Chicago mayoral election: Candidates for mayor make last-minute push on eve of Election Day

Latest poll shows Brandon Johnson taking lead for 2nd place over Lori Lightfoot

Tuesday, February 28, 2023
Chicago mayoral candidates push for voters on eve of Election Day
Chicago candidates for mayor are making their final push for voters on the eve of the mayoral election.

CHICAGO (WLS) -- Chicago voters go to the polls on Election Day Tuesday to narrow down the field of nine candidates in the race for mayor.

A new poll suggests this may be a race for second place, and one group of voters could make the difference.

The candidates are all working to get those undecided votes, and the lakefront voters who propelled Lori Lightfoot to victory four years ago are critical, but how Black women vote could determine her chance for a second term.

Jesus "Chuy" Garcia was up early, shaking hands with morning commuters on the CTA on the North Side.

"We are pretty fired up and feel quite confident that we will be in the runoff at the end of the day tomorrow and then go on to round two," Garcia said.

RELATED: Chicago Mayoral Election: Latest poll shows Paul Vallas widening lead, no clear 2nd place candidate

With only about 24 hours left before the Chicago mayoral election is over, candidates pounded pavement Monday to get as many votes as they could.

On Monday night, Kam Buckner joined volunteers at a get-out-the-vote phone bank.

"People are poised to create some new leadership here in the city, and I'm glad to be part of that conversation," Buckner said.

Alderman and candidate Sophia King shook hands and greeted commuters earlier on Monday.

"Still a lot of undecided voters in a race of nine people," King said. "I think that's good for us. My competitors have been on TV spending millions of dollars and if people are still undecided that means they are still looking for a candidate."

She handed out fliers reminding voters to pick her in this critical election

"A lot of people are talking about their plans and what they're going to do. I'm talking about my experience, my track record, what I've already done," King said.

Brandon Johnson, in his closing message, spoke of the need for more affordable housing.

"Know this, that the most radical that we can ever do is to love people," Johnson said.

Lightfoot campaigned in Uptown Monday afternoon.

"So everyone, no excuse, if you don't vote, you're giving away your power, and if you don't vote you're letting somebody else in a different part of the city determine your destiny," she said.

She took aim at Vallas.

"The fact of the matter is Paul Vallas has chosen to run in the far right wing lane," Lightfoot said.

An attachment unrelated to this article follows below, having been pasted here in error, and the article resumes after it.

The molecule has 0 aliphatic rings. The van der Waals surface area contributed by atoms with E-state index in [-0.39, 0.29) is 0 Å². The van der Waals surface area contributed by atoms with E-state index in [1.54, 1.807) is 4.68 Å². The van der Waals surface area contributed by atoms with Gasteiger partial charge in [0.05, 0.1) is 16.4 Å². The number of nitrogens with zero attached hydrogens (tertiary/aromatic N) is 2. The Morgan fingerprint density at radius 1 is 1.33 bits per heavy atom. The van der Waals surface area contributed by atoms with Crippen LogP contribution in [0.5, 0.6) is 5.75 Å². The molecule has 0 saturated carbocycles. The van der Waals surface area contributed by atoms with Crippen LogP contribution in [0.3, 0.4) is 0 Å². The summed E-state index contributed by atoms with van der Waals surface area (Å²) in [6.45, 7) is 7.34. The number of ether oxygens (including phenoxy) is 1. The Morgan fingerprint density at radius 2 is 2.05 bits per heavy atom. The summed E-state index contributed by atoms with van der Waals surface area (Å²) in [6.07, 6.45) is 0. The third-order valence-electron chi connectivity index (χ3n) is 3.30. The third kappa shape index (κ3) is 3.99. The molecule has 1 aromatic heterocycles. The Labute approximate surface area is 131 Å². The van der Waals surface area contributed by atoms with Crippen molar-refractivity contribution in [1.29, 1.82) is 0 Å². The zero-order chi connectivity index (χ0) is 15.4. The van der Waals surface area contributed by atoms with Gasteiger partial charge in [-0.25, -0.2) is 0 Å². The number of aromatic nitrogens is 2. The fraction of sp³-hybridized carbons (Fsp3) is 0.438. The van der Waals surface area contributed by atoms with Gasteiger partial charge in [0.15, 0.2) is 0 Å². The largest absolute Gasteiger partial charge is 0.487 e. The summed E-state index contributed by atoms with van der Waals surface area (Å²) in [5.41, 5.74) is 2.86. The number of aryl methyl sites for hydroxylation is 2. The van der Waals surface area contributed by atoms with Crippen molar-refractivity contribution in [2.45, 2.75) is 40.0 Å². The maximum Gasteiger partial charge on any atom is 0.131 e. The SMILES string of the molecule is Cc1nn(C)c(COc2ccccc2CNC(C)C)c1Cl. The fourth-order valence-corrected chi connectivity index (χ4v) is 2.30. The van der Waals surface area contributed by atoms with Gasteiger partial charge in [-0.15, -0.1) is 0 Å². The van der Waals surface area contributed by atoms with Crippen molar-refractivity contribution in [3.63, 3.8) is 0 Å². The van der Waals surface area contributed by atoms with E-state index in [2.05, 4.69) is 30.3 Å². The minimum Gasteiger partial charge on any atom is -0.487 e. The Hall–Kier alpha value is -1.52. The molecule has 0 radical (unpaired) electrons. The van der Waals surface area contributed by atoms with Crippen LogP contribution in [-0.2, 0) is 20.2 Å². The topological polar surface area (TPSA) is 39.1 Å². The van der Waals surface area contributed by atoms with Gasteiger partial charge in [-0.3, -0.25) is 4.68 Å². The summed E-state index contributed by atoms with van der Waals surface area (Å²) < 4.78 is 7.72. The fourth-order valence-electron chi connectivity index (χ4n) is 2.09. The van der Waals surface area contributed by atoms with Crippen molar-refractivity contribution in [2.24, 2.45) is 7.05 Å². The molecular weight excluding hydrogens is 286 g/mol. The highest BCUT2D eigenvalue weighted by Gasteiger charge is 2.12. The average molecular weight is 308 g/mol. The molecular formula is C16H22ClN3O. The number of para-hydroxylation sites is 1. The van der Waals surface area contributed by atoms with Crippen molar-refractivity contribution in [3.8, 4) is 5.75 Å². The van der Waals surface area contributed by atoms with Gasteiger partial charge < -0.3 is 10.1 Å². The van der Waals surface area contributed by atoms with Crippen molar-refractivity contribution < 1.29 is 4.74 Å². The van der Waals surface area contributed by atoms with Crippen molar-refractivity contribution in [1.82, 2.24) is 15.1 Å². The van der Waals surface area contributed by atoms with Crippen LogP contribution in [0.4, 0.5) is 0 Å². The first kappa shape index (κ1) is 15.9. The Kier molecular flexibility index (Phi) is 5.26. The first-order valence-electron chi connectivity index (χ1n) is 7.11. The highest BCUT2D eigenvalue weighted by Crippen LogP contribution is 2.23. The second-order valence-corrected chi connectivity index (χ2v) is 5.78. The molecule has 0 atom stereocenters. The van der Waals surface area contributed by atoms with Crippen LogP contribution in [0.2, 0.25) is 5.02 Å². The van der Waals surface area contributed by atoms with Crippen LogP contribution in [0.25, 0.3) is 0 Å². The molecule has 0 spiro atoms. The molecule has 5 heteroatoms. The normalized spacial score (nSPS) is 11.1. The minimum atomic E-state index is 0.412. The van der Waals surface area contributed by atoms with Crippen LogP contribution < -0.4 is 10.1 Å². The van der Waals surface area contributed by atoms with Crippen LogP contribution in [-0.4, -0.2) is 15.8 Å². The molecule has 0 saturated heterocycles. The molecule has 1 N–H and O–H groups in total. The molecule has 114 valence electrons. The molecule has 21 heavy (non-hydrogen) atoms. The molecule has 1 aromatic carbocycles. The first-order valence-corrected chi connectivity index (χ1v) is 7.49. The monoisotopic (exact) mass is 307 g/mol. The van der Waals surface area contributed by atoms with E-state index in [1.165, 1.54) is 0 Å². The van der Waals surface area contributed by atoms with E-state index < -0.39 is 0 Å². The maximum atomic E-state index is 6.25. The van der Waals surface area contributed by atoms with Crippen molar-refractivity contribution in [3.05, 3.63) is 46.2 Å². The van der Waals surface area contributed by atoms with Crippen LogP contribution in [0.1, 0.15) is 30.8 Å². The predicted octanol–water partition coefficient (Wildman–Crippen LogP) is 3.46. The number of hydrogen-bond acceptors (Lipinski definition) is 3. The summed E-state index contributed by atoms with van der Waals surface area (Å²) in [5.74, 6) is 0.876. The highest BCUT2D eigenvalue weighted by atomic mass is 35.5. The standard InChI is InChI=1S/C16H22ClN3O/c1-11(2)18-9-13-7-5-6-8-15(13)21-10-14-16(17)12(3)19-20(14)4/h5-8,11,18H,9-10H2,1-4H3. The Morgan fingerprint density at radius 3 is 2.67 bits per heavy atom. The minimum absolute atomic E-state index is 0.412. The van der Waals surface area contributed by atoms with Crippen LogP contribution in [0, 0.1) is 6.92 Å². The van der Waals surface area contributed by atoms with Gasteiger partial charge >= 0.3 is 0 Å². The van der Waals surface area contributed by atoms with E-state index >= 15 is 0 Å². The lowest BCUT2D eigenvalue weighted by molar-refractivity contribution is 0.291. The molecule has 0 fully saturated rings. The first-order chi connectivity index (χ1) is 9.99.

She spent the weekend courting women, particularly Black women, seeing them as voters she needs to win a second term.

"I'm reaching out to a natural constituency and base, so we are trying to motivate people all over the city," Lightfoot said.

"Black women are the most reliable, the most loyal and the largest voting bloc there is in terms of the Democratic Party, and so that's who you are going to rely on," said political consultant Delmarie Cobb.

But candidates King and Johnson are also vying for support from women, and Black women.

"So you cannot say that that voting bloc is necessarily going to go to Lori, it's going to be divided," Cobb said.

ALSO SEE: Some candidates dismiss Lightfoot's assertion race is down to her, Vallas

A new poll shows Paul Vallas with the best chance of making the runoff, with 26.8% of the vote. Brandon Johnson is next with 20.2%, and Lightfoot right behind him at 18.7%. Garcia is fourth with 15.6%, statistically making it a three-way race for second place.

"I think we're finishing strong. Our message about public safety, about city affordability, about quality of schools is resonating," Vallas said.

Willie Wilson is the only other candidate polling in the double figures, with 11.4%.

Wilson campaigned at Manny's Deli Monday, and dismissed the poll.

"Well I think that today, tomorrow will be the last that you'll see of Mayor Lightfoot," he said.

In addition to asking for votes, candidates are also stressing voter turnout and plan to campaign through Tuesday.

The election has already reported impressive numbers.

More than 211,000 early vote ballots have been cast so far in Chicago.

RELATED: What's behind Chicago's large early voting turnout and city council change-ups?

Those election numbers showing voters age 65-to-74 years old account more than one third of early voters. But, the youngest candidate, Ja'Mal Green, said he feels confident.

Green hit the Roosevelt train station to get morning commuters and undecided voters to pick him.

"We are going to shock the world tomorrow and show them that people who usually aren't engaged, that can't be polled, are going to turn out and say something different," Green said. "The fake polls that have been coming out. We're going to shock the world tomorrow."

Chicago Votes will be hosting "Parade to the Polls" Monday morning at two different high schools to educate and encourage eligible young voters to get to the polls.

While mail-in ballots are driving early voting, and there is some concern because there are so many of them that it could take several days to determine who the top two candidates are who make it to the runoff in April.